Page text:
Washington Post Publishes Remarkably Thin, Anonymously-Sourced Russian Prop Story

The piece cites “researchers” working for PropOrNot.com, a brand-new and entirely unproven source.


The Washington Post did some stellar reporting this election season.  The piece in question, however, which was written by Craig Timberg, makes some very serious accusations without sufficiently backing them up.  The article, as mentioned previously, cites “a nonpartisan collection of researchers with foreign policy, military and technology backgrounds” who work for the website PropOrNot.com.  PropOrNot is, in their own words: “Your Friendly Neighborhood Propaganda Identification Service, Since 2016!”  The issue is nobody knows anything about PropOrNot, and the “researchers” spoke with WaPo under the condition of anonymity to “avoid being targeted by Russia’s legions of skilled hackers.”

So here we have an heavily-promoted article, written for a publication read by millions, with a source that has no record for reliability, accuracy, or validity, and based off a report that is hardly peer-reviewed. The PropOrNot report which served as the basis for much of the article’s claims, names “200 distinct websites, YouTube channels and Facebook groups which qualify as Russian propaganda outlets.”  Upon publication of the article, several journalists including Glenn Greenwald, Ben Norton, and Lee Fang of The Intercept, Matt Taibbi of Rolling Stone, Trevor Timm of the Freedom of the Press Foundation, The Guardian and Sheera Frenkel of BuzzFeed voiced their displeasure:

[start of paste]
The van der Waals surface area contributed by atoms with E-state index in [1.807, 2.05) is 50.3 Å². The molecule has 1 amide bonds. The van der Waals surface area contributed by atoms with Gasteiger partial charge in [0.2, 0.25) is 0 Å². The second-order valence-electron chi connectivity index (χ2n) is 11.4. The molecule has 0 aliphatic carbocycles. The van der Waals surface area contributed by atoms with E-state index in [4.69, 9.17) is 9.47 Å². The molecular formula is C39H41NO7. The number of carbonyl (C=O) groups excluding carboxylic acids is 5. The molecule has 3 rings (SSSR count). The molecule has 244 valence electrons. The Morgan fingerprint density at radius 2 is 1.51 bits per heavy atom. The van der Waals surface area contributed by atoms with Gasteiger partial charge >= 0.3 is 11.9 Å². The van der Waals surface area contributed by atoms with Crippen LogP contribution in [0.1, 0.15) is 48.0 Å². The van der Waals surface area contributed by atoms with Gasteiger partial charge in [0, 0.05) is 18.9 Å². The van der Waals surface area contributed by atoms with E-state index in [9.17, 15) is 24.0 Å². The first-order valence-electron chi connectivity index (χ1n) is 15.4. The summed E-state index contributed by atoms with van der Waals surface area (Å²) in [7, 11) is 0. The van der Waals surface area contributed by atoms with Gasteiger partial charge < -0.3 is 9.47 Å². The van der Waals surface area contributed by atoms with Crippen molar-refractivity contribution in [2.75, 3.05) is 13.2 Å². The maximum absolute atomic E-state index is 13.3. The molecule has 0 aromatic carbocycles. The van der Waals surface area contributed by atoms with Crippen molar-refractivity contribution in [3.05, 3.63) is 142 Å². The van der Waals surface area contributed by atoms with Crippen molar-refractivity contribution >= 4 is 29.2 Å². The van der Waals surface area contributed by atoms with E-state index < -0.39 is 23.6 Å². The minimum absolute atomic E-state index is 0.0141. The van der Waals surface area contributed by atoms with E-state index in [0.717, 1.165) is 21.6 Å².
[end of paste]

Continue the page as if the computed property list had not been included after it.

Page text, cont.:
The rush to find and destroy all fake news without putting in the time or the research runs the risk of dismantling and delegitimizing all independent news sources.  While the article is admirable in theory, one can’t help but be disturbed by the lack of transparency and notoriety of its source.  The consequences of publishing work that haphazardly labels independent news outlets as Russian propaganda are massive and could serve to entirely corporatize the industry.

While we should absolutely work to limit the spread of fake news, and determine the role Russia plays, we have to be measured and logical in the way we approach the issue.  If we push too far and end up purging reliable, alternative news sources, we run the risk of being left with only a handful of monolithic, big-money outlets.  This form of aggressive narrowing could result in the media landscape becoming far more plutocratic.

This source quite simply doesn’t cut it.  The Washington Post needs to do better than this.


by Jesse Mechanic

Jesse Mechanic is the editor in chief of The Overgrown.

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